Financial Wellness

How Current Wellness Program Metrics are Limited

Wellness is a $6 billion dollar industry in the United States with more than half of all employers with at least 50 employees offering programs to improve the health and well-being of their employees. This figure, however, pales in comparison to the more than $990 billion spent on employee health insurance in 2014 and the $343.8 billion in out-of-pocket expenditures by employees in deductibles and contributions to their own health insurance.[1]

With such a large expenditure on a single line item, one would expect that employers would be devoting more resources to reducing that cost through wellness and other programs rather than simply shopping for the cheapest coverage plan. One possible reason for the relatively paltry sums spent on wellness relative to the overall insurance cost may lie in the way these programs are evaluated, with an overemphasis on short-term ROI.

Limitations of ROI as an evaluation mechanism

The criteria for evaluation of most corporate-sponsored wellness programs relies on the return on the investment (ROI) from that program. There are, however, limitations to that approach that may unintentionally skew resources that favor the higher short-term ROI relative to other programs. Indeed, a RAND Corporation study produced just those results- the returns were $3.80 for disease management (short-term) but only $0.50 for lifestyle management (longer-term) for every dollar invested.[2]

The long-term lifestyle management results are based primarily on a  modest reduction in absenteeism but fail to account for the avoidance of cost in terms of expenditure for employees who do not get sick, or any reduction in insurance company premiums from having a healthier workforce.

A more realistic, and possibly less common, method of measuring returns on investment for different programs should adjust the calculation for the time horizon over which the program could reasonably be expected to produce results. This should also capture the lower healthcare costs for employees who do not get sick.

Moreover, it should factor in leverage that corporate purchasing power can wield by virtue of being a large buying group. This may produce consistently higher returns over an extended time horizon that traditional ROI calculation methods would not capture. These costs can be quite significant; it now costs $10,000 or more per person annually to treat someone with diabetes than someone who doesn't, according to an analysis of large insurance company claims data.[3]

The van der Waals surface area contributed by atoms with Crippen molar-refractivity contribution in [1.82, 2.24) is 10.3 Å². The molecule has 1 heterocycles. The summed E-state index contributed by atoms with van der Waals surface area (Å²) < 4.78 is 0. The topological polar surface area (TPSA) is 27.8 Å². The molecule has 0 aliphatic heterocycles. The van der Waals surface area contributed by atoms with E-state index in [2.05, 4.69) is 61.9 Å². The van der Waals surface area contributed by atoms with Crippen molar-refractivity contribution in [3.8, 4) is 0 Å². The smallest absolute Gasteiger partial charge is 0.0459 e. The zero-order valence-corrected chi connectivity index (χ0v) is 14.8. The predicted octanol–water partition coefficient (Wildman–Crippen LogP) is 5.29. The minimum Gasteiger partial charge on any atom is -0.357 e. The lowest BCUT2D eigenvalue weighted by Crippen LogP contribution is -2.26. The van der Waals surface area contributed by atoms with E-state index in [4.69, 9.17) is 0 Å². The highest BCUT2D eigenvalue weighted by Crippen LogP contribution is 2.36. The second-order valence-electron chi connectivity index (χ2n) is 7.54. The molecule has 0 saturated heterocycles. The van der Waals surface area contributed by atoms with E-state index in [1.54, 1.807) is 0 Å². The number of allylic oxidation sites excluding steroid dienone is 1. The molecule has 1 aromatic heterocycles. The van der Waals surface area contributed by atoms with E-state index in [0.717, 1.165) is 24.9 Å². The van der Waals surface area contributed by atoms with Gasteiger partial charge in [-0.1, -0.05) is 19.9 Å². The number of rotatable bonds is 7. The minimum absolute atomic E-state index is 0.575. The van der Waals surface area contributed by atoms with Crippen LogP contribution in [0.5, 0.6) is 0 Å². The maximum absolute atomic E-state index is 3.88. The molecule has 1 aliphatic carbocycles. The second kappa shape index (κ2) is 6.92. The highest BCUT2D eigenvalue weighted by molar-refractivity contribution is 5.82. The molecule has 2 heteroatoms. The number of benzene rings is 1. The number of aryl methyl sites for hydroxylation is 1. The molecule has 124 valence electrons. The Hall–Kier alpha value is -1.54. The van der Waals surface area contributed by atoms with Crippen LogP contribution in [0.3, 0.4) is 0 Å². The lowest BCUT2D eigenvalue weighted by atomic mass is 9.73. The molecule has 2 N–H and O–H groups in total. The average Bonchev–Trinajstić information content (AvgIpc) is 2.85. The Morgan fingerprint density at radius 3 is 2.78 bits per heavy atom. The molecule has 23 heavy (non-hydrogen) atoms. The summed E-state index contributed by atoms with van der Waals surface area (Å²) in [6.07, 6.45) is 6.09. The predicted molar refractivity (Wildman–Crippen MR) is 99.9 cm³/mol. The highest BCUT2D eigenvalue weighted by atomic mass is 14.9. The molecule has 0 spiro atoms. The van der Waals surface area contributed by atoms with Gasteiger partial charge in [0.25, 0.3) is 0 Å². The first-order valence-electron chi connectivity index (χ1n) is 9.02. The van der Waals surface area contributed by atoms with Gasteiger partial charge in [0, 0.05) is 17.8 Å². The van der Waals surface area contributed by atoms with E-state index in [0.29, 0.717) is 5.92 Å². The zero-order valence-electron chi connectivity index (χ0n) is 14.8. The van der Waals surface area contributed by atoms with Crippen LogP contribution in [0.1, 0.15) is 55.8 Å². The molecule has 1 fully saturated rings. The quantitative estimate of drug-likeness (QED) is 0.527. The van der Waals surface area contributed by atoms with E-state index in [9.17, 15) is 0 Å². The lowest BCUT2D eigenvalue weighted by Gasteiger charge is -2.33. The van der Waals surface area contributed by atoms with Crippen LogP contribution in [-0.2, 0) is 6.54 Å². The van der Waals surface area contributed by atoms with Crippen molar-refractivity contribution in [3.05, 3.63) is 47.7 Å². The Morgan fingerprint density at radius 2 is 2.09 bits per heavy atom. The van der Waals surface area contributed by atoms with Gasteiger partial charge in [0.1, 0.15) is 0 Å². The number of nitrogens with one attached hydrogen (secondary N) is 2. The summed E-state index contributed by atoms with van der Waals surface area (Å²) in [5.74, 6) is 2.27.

Employer/Employee Health Expenditures

Since 2005, employer-sponsored health coverage for family premiums have increased by 61 percent and the employee share of this cost has risen by 83 percent, placing increasing cost burdens on employers and workers.Corporations and insurance companies are shifting an increasing share of these costs to the consumer through:

  • Higher premiums and higher deductibles for treatment
  • Higher co-pay for prescriptions
  • CDHP- Consumer Directed Health Plans
  • Health Savings Plans

Additionally, the Kaiser Family Foundation has found that four out of five workers who receive their insurance through an employer have deductibles that have climbed from a yearly average of $900 in 2010 for an individual plan to above $1,300 in 2015, while employees working for small businesses have an even higher average of $1,800 a year.

One in five workers has a deductible of $2,000 or more. Since health insurance coverage is part of an employee's total compensation package, it is doubtful whether ROI measures are even used to assess their effectiveness.

Indeed, the main impact on employees is to reduce the salary component of their compensation by the employer's cost of providing health insurance ($12,591) and further reduce that amount by the worker contribution to their own health insurance ($4,955). Then the employees own after-tax salary is further reduced by the out-of-pocket deductibles (c $1,500) they bear before receiving any reimbursement.

Costs of Chronic Illness- e.g. Diabetes

Preventing the onset of serious illness can lead to significant savings over an extended period. Take just one example, diabetes. The American Diabetes Association (ADA) currently estimates the total costs of diagnosed diabetes at $322 billion, up from $174 billion in 2007, when the cost was last examined. In addition, more than 83 million Americans have pre-diabetes.